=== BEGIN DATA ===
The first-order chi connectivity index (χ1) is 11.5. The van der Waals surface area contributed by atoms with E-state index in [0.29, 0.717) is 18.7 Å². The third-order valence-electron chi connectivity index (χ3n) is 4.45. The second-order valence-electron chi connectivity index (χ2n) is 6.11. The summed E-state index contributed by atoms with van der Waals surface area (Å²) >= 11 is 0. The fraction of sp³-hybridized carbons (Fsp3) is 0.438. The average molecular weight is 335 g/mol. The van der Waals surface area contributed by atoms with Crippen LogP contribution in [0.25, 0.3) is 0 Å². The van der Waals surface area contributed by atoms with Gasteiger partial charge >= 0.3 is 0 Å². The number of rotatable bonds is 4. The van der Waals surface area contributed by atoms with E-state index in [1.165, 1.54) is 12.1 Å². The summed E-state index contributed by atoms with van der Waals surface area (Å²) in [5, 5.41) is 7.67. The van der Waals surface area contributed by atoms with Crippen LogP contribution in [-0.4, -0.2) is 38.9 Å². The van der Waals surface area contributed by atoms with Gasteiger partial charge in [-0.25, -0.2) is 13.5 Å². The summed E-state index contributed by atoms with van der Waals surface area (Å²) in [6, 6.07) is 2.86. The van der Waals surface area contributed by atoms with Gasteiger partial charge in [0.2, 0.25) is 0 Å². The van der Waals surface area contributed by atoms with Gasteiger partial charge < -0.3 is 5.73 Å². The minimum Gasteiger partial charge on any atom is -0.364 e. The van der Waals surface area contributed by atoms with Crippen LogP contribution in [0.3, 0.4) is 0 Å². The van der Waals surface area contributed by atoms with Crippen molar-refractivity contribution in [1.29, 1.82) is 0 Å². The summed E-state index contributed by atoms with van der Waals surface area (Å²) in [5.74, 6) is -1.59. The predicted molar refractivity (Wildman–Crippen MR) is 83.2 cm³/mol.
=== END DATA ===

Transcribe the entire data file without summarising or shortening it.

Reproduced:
The first-order chi connectivity index (χ1) is 11.5. The van der Waals surface area contributed by atoms with E-state index in [0.29, 0.717) is 18.7 Å². The third-order valence-electron chi connectivity index (χ3n) is 4.45. The second-order valence-electron chi connectivity index (χ2n) is 6.11. The summed E-state index contributed by atoms with van der Waals surface area (Å²) >= 11 is 0. The fraction of sp³-hybridized carbons (Fsp3) is 0.438. The average molecular weight is 335 g/mol. The van der Waals surface area contributed by atoms with Crippen LogP contribution in [0.25, 0.3) is 0 Å². The van der Waals surface area contributed by atoms with Gasteiger partial charge >= 0.3 is 0 Å². The number of rotatable bonds is 4. The van der Waals surface area contributed by atoms with E-state index in [1.165, 1.54) is 12.1 Å². The summed E-state index contributed by atoms with van der Waals surface area (Å²) in [5, 5.41) is 7.67. The van der Waals surface area contributed by atoms with Crippen LogP contribution in [-0.4, -0.2) is 38.9 Å². The van der Waals surface area contributed by atoms with Gasteiger partial charge in [-0.25, -0.2) is 13.5 Å². The summed E-state index contributed by atoms with van der Waals surface area (Å²) in [6, 6.07) is 2.86. The van der Waals surface area contributed by atoms with Gasteiger partial charge in [0.2, 0.25) is 0 Å². The van der Waals surface area contributed by atoms with Gasteiger partial charge < -0.3 is 5.73 Å². The minimum Gasteiger partial charge on any atom is -0.364 e. The van der Waals surface area contributed by atoms with Crippen LogP contribution in [0.3, 0.4) is 0 Å². The van der Waals surface area contributed by atoms with Crippen molar-refractivity contribution in [1.29, 1.82) is 0 Å². The summed E-state index contributed by atoms with van der Waals surface area (Å²) in [5.74, 6) is -1.59. The predicted molar refractivity (Wildman–Crippen MR) is 83.2 cm³/mol.